Transport Canada Shirks Duty, Allows Greyhound Canada to Profit from COVID-19 Pandemic
In the past few months, the COVID-19 pandemic has brought the significance of frontline workers into prominent focus. Health-care workers, grocery store employees, transit workers, truck drivers – the list goes on – are all part of the foundation of our economy, and crucial to the continued functioning of our society. Despite their role, they are underpaid and undervalued. Even worse, when it comes to redressing these issues, workers’ voices have gone unheard.
In early May, Prime Minister Justin Trudeau emphasized the importance of recognizing those who were risking their health to keep Canada moving. The federal government took a step towards acknowledging their responsibility towards these individuals and announced that it would contribute up to $3 billion to provinces and territories to boost wages for eligible workers across the country through the Canada Emergency Wage Subsidy. But these measures fail to address the root of the issue and even exclude entire groups of critically important workers, blatantly disrespecting their efforts during the pandemic.
For many vulnerable populations who have no other means of transport, access to intercity transit is vital to their ability to support themselves and their families. Unfortunately, federal relief measures have largely left provinces and territories to make decisions regarding wage boosts, neglecting to provide any standards or guidelines to ensure that those who need it most receive the help that they deserve. Now, private sector transit drivers at Greyhound Canada are being threatened with termination if they refuse to accept an appalling 15% wage cut in addition to significant cuts to long-established pension benefits. Otherwise, the very workers that have helped keep Canada moving will be repaid for their diligence with the loss of their jobs – and in spite of everything that has been said, parliament continue to look on as passive observers instead of backing their words with concrete action.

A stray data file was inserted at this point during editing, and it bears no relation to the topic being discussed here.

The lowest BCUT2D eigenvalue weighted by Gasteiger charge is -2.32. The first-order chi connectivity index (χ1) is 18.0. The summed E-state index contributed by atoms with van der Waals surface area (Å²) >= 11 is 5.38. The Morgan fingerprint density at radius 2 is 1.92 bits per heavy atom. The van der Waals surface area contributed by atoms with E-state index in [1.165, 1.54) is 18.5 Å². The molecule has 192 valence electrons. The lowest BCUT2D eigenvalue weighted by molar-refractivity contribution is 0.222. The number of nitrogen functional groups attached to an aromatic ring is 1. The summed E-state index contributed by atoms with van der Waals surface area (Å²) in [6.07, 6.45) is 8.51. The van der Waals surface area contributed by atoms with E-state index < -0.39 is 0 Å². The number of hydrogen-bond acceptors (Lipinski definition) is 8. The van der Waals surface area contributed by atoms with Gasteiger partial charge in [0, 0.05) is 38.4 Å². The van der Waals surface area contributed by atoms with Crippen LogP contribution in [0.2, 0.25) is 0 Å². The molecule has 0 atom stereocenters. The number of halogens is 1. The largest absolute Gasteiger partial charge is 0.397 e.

Even worse, this isn’t the first time that Greyhound have tried to impose massive pay cuts by citing a decrease in ridership. In the United States in 1983, Greyhound initiated negotiations by requesting essentially a 30% cut in wages and benefits, using a familiar justification – that the company would be forced to shut down services otherwise. Yet while workers were being asked to accept pay cuts, management executives would receive significant salary and benefit increases that same year. After seven weeks on strike, with workers struggling to pay their bills, employees eventually voted to accept a deal that meant a 7.8% wage cut in addition to losing health and pension benefits. Unlike Greyhound, the workers simply did not have the financial capacity to withstand the loss of wages during that seven-week period.
ATU Canada President John Di Nino denounced Transport Minister Marc Garneau’s silence in a press release yesterday, placing the onus on the federal government to prevent the exploitation of transportation workers by multinational companies such as Greyhound Canada (and their parent company, First Group). Di Nino further cautioned that accepting the cuts proposed by Greyhound Canada would set a dangerous example for companies across the transportation sector and “put all workers in Canada at risk of arbitrary and unjust attacks on our collective standard of living”. To be clear, short-term pandemic relief for companies must not come at the expense of Canadian workers. We understand and empathize with the genuine financial struggles faced by many small businesses. Unfortunately, the legitimacy of that struggle is diminished when large corporations take advantage of such sentiment for insidious purposes.